All's Well That Ends Well
Anyone lucky enough to see John Dove's charming and extremely funny production will wonder why All's Well That Ends Well is so rarely performed.
This may not be Shakespeare's best play and its poetry is lacking but the plotting encompasses many of the playwright's favourite ploys and feminists will have a field day.
In addition, though the leading man is a slightly wet and very pompous scoundrel, there is a stream of memorable characters to delight in.
The two leading female parts both give excellent opportunities to actresses and the pair here make the most of it, comparing well with their most recent predecessors, Clare Higgins and Michelle Terry at the National, each of whom was superlative.
Ellie Piercy is vulnerable and very touching as the determined Helena. She is a poor doctor's orphan who, after putting the King back on his feet from an invalid's (gem-encrusted) wheelchair, is given as a reward her choice of courtier as husband.
Having been brought up by the very natural Janie Dee's noble Countess of Roussillon, it comes as no surprise that Helena has her eye on that lady's handsome son Bertram. However, despite the encouragement of both the King and his mother, Bertram, played by Sam Crane, prefers to run off to war rather than stay with the rather earnest but kindly beauty to whom he has become betrothed.
The plot develops in Italy where the warriors make hay. There we get a good sight of Bertram's right hand man, a kind of poor man's Falstaff, James Garnon as Parolles. He is a braggardly coward who eventually gets his comeuppance, insulting the whole company while blindfolded, much to their amusement and that of the audience.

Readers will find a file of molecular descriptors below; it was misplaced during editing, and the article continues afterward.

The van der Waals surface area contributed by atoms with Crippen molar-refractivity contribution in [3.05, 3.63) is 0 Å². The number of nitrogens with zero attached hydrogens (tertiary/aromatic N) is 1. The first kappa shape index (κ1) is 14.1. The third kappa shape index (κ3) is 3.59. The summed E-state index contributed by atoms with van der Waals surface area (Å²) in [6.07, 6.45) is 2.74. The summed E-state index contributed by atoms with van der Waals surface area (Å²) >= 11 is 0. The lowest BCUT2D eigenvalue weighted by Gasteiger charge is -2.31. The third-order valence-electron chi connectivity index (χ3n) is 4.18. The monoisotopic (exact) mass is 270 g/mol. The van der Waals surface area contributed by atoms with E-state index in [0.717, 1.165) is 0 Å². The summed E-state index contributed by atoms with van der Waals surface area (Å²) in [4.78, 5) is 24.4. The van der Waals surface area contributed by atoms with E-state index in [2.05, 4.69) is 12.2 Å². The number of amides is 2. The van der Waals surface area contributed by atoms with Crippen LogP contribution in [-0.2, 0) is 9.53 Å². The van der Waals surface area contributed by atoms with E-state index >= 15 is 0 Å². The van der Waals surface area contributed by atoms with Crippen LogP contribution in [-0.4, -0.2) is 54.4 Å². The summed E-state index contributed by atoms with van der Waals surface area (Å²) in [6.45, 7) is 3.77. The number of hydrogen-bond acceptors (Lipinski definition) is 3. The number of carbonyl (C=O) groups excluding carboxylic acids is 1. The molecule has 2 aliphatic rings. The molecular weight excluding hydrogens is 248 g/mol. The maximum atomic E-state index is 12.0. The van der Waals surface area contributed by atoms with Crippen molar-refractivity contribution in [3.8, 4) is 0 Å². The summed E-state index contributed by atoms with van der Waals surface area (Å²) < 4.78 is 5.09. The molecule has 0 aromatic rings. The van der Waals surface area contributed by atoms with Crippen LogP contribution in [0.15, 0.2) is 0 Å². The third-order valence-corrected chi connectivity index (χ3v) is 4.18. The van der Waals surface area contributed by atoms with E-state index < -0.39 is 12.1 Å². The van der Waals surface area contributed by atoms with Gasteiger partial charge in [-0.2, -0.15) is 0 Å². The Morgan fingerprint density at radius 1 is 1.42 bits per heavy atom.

Whilst away, Bertram seeks to sow his oats in adulterous fashion with commoner Diana but the lustful young man falls for the old bed-swap trick of which Shakespeare and his contemporaries were so fond.
The drama builds to the happiest of endings, featuring a couple of rings, a resurrection and a reconciliation that promises a rosy future for all.
While one would expect the leading ladies to get the more serious plaudits and Parolles the comic equivalents, on this occasion due respect should be paid to Colin Hurley who turns the Countess' man Lavatch into a dry-witted, gnomic clown of a servant deriving constant humour in his double act with Miss Dee.
The period is suitably re-created not only by a bosky black and white backdrop that sparkles in the night scenes but also by sumptuous costumes courtesy of designer Michael Taylor and William Lyons' music, which majored in mellow percussion.
Anyone who wants to try out the Globe experience from the Pit will have a great time, only needing to stand for a light, breezy 2½ hours and finding the actors mingling happily with the groundlings, aided by a long catwalk through their midst.
Those who prefer the relative comfort of the seats, will also discover that their hardness is forgotten as laughter flows.
Reviewer: Philip Fisher